The joint programme's support to the National HIV Response in 2022
25 August 2023
In South Africa, support from the Joint Team led to the development of a person-centred 5th generation National Strategic Plan on HIV, TB, STIs (2023-2028). Alignment to the Global Alliance initiative strengthened integration of prevention of mother-to-child transmission of HIV and paediatric HIV services, leading to improved data quality, patient monitoring and care, (UNICEF, WHO).
Implementation of new guidelines resulted in increased monthly viral load testing among pregnant and breastfeeding women, from 19.6% to 27.6% between October 2021 to September 2022 (UNICEF). In three provinces, 31 600 pregnant and breastfeeding women accessed comprehensive HIV prevention and treatment, with increased pre-exposure prophylaxis initiation—from 2 to 21 600 in one quarter (UNICEF). Additionally, over 380 000 adolescents and 35 600 mobile populations received HIV, sexual and reproductive health, behaviour change information and service linkage services (UNFPA, IOM). In Eastern Cape and KwaZulu-Natal provinces, a total of 100 000 young people further benefitted from integrated HIV, sexual and reproductive health, and gender-based violence services (UNFPA). Young female farmers in KwaZulu-Natal province moved from subsistence farming to a for-profit enterprise through a partnership with the Young Women for Life Movement (UN Women).
In December 2022, Cabinet gazetted the Criminal Law (Sexual Offences and Related Matters) Amendment Bill for public comment, to decriminalize sex work in South Africa, thanks to sustained support from the Joint Team and its partners. Gender equality was mainstreamed in the HIV response and survivors of gender-based violence accessed justice and protection services through judges and chief magistrates trained in HIV, human rights, and gender-based violence (UNFPA, UNAIDS Secretariat).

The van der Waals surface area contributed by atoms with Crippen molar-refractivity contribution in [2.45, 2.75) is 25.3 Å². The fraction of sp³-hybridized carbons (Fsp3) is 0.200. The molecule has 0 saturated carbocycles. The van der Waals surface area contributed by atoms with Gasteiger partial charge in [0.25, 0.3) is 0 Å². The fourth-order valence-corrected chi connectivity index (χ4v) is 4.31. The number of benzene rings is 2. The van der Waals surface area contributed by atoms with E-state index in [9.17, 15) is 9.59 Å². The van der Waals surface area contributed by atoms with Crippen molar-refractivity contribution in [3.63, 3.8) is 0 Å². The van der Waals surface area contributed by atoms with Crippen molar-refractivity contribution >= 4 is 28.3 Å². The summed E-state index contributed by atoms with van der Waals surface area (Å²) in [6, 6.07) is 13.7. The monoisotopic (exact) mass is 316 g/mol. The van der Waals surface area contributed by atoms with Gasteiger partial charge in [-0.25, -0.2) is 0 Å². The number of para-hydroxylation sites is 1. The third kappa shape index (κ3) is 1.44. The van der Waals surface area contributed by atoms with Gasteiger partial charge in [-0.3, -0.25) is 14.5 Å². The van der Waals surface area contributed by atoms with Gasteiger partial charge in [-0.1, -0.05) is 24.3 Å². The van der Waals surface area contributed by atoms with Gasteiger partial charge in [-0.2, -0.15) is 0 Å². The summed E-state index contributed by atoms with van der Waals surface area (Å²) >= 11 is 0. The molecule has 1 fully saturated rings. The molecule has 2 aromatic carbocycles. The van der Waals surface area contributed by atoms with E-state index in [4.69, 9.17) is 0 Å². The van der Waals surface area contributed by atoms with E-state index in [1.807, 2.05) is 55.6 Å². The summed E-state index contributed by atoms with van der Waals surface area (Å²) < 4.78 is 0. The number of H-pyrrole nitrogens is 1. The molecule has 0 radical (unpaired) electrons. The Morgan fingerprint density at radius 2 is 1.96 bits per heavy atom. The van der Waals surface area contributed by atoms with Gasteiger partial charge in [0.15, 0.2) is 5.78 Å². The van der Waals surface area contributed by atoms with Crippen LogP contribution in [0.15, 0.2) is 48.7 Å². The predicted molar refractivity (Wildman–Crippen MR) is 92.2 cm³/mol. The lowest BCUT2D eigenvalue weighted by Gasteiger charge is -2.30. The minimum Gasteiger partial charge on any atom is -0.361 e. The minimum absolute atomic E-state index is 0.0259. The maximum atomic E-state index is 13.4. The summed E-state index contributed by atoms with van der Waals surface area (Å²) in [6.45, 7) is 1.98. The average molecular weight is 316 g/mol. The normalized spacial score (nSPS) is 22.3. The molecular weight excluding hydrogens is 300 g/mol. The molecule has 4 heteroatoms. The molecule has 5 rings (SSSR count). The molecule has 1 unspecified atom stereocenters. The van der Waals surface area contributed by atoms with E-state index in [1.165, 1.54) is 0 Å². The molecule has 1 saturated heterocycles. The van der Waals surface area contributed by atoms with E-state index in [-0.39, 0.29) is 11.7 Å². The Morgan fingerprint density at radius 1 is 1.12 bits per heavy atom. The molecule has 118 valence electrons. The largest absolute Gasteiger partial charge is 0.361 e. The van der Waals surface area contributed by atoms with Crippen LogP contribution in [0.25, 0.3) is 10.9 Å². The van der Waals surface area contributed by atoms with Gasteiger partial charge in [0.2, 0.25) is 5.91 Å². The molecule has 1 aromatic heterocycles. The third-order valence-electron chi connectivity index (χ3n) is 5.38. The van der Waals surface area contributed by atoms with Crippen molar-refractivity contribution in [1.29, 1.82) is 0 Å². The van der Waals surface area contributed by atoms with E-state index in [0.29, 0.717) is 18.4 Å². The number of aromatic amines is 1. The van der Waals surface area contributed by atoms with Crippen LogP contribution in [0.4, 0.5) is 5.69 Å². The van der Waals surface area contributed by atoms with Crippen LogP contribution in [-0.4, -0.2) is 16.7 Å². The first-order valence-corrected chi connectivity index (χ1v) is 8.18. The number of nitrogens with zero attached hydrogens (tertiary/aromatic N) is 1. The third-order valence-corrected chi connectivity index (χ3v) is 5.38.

Community-led monitoring was strengthened services for people living with HIV and key populations in more than 400 health facilities, resulting in reduced clinic waiting times, fewer clients sent home without medication, more people receiving antiretroviral medicine refills for longer periods and improved access to psychosocial support and gender-based violence services (UNAIDS Secretariat).
The Network of People Who Use Drugs (SANPUD) received continuous technical support to advance the promotion and scale up of harm reduction services aligned to the national Drug Master Plan. In support of this, targeted trainings educated community members about harm reduction programmes while a webinar produced by the Joint Team and other partners promoted harm reduction and the scale up opioid substitution therapy. Additionally, delegations from the Ministry of Justice and Correctional Services benefited from a Learning Exchange Visit to Kenya to advance implementation of harm reduction programmes in South Africa (UNODC).
To overcome the flooding crisis in Eastern Cape and KwaZulu-Natal provinces, 20 000 people received information on sexual and reproductive health, gender-based violence, HIV and other sexually transmitted infections (STIs) as well as sanitary kits (UNHCR, UNICEF, OCHA); about 3 650 children and parents had access to child protection, prevention, mental health and psychosocial services (UNICEF); 5000 people in 28 shelters received food and non-food items (UNDP) and 450 people were referred to HIV, STI, tuberculosis and sexual and reproductive health services (UNFPA, OCHA).